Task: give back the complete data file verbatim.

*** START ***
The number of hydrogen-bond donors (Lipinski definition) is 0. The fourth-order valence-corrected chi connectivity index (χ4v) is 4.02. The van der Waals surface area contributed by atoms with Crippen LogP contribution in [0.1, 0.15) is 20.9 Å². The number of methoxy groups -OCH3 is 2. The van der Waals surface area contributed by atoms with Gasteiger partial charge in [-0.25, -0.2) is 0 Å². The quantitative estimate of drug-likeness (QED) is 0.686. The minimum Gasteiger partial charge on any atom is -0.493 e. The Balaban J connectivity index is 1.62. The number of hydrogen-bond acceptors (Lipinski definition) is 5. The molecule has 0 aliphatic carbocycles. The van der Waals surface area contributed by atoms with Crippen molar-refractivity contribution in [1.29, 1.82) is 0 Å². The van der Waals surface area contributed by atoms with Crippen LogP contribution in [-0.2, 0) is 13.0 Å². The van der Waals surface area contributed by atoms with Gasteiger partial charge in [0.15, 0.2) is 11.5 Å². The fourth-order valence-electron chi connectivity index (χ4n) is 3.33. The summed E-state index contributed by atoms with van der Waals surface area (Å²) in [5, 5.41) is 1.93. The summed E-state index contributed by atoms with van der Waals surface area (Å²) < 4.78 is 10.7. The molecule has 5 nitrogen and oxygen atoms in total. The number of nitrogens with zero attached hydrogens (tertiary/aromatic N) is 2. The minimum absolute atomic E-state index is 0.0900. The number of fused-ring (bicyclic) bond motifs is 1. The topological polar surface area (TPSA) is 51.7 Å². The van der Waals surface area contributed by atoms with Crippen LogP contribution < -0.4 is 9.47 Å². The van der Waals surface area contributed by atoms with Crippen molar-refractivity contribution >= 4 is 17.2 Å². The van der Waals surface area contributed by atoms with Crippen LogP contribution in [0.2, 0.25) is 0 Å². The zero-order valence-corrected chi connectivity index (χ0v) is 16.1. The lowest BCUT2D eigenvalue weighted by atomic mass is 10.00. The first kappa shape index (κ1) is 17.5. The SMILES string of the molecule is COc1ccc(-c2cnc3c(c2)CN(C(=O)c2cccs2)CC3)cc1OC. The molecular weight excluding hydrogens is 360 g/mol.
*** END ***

The number of hydrogen-bond donors (Lipinski definition) is 0. The fourth-order valence-corrected chi connectivity index (χ4v) is 4.02. The van der Waals surface area contributed by atoms with Crippen LogP contribution in [0.1, 0.15) is 20.9 Å². The number of methoxy groups -OCH3 is 2. The van der Waals surface area contributed by atoms with Gasteiger partial charge in [-0.25, -0.2) is 0 Å². The quantitative estimate of drug-likeness (QED) is 0.686. The minimum Gasteiger partial charge on any atom is -0.493 e. The Balaban J connectivity index is 1.62. The number of hydrogen-bond acceptors (Lipinski definition) is 5. The molecule has 0 aliphatic carbocycles. The van der Waals surface area contributed by atoms with Crippen molar-refractivity contribution in [1.29, 1.82) is 0 Å². The van der Waals surface area contributed by atoms with Crippen LogP contribution in [-0.2, 0) is 13.0 Å². The van der Waals surface area contributed by atoms with Gasteiger partial charge in [0.15, 0.2) is 11.5 Å². The fourth-order valence-electron chi connectivity index (χ4n) is 3.33. The summed E-state index contributed by atoms with van der Waals surface area (Å²) in [5, 5.41) is 1.93. The summed E-state index contributed by atoms with van der Waals surface area (Å²) < 4.78 is 10.7. The molecule has 5 nitrogen and oxygen atoms in total. The number of nitrogens with zero attached hydrogens (tertiary/aromatic N) is 2. The minimum absolute atomic E-state index is 0.0900. The number of fused-ring (bicyclic) bond motifs is 1. The topological polar surface area (TPSA) is 51.7 Å². The van der Waals surface area contributed by atoms with Crippen LogP contribution < -0.4 is 9.47 Å². The van der Waals surface area contributed by atoms with Crippen molar-refractivity contribution >= 4 is 17.2 Å². The van der Waals surface area contributed by atoms with Crippen LogP contribution in [0.2, 0.25) is 0 Å². The zero-order valence-corrected chi connectivity index (χ0v) is 16.1. The lowest BCUT2D eigenvalue weighted by atomic mass is 10.00. The first kappa shape index (κ1) is 17.5. The SMILES string of the molecule is COc1ccc(-c2cnc3c(c2)CN(C(=O)c2cccs2)CC3)cc1OC. The molecular weight excluding hydrogens is 360 g/mol.